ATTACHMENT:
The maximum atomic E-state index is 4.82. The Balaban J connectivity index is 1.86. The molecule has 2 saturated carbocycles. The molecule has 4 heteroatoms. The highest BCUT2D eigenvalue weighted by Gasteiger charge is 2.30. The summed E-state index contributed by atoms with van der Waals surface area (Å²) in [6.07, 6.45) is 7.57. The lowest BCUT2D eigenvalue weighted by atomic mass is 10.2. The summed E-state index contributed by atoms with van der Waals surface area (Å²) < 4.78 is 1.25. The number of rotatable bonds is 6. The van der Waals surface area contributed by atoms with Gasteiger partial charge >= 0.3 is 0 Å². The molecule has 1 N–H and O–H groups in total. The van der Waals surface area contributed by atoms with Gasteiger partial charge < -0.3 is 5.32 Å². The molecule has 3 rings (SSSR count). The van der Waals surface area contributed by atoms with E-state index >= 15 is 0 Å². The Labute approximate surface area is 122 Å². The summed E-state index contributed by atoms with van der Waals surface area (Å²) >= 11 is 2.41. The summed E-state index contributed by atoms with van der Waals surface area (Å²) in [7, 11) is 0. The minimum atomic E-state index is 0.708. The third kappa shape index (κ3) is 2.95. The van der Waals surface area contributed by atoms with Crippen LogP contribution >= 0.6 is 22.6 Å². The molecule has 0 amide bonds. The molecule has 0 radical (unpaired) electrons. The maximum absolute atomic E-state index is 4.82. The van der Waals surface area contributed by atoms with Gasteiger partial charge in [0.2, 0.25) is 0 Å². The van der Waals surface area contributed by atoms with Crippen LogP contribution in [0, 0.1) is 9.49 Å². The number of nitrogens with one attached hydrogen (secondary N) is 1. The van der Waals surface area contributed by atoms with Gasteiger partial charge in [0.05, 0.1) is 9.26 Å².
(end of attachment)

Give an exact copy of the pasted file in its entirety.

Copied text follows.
The maximum atomic E-state index is 4.82. The Balaban J connectivity index is 1.86. The molecule has 2 saturated carbocycles. The molecule has 4 heteroatoms. The highest BCUT2D eigenvalue weighted by Gasteiger charge is 2.30. The summed E-state index contributed by atoms with van der Waals surface area (Å²) in [6.07, 6.45) is 7.57. The lowest BCUT2D eigenvalue weighted by atomic mass is 10.2. The summed E-state index contributed by atoms with van der Waals surface area (Å²) < 4.78 is 1.25. The number of rotatable bonds is 6. The van der Waals surface area contributed by atoms with Gasteiger partial charge >= 0.3 is 0 Å². The molecule has 1 N–H and O–H groups in total. The van der Waals surface area contributed by atoms with Gasteiger partial charge < -0.3 is 5.32 Å². The molecule has 3 rings (SSSR count). The van der Waals surface area contributed by atoms with E-state index >= 15 is 0 Å². The Labute approximate surface area is 122 Å². The summed E-state index contributed by atoms with van der Waals surface area (Å²) >= 11 is 2.41. The summed E-state index contributed by atoms with van der Waals surface area (Å²) in [7, 11) is 0. The minimum atomic E-state index is 0.708. The third kappa shape index (κ3) is 2.95. The van der Waals surface area contributed by atoms with Crippen LogP contribution >= 0.6 is 22.6 Å². The molecule has 0 amide bonds. The molecule has 0 radical (unpaired) electrons. The maximum absolute atomic E-state index is 4.82. The van der Waals surface area contributed by atoms with Gasteiger partial charge in [0.2, 0.25) is 0 Å². The van der Waals surface area contributed by atoms with Crippen LogP contribution in [0, 0.1) is 9.49 Å². The number of nitrogens with one attached hydrogen (secondary N) is 1. The van der Waals surface area contributed by atoms with Gasteiger partial charge in [0.05, 0.1) is 9.26 Å².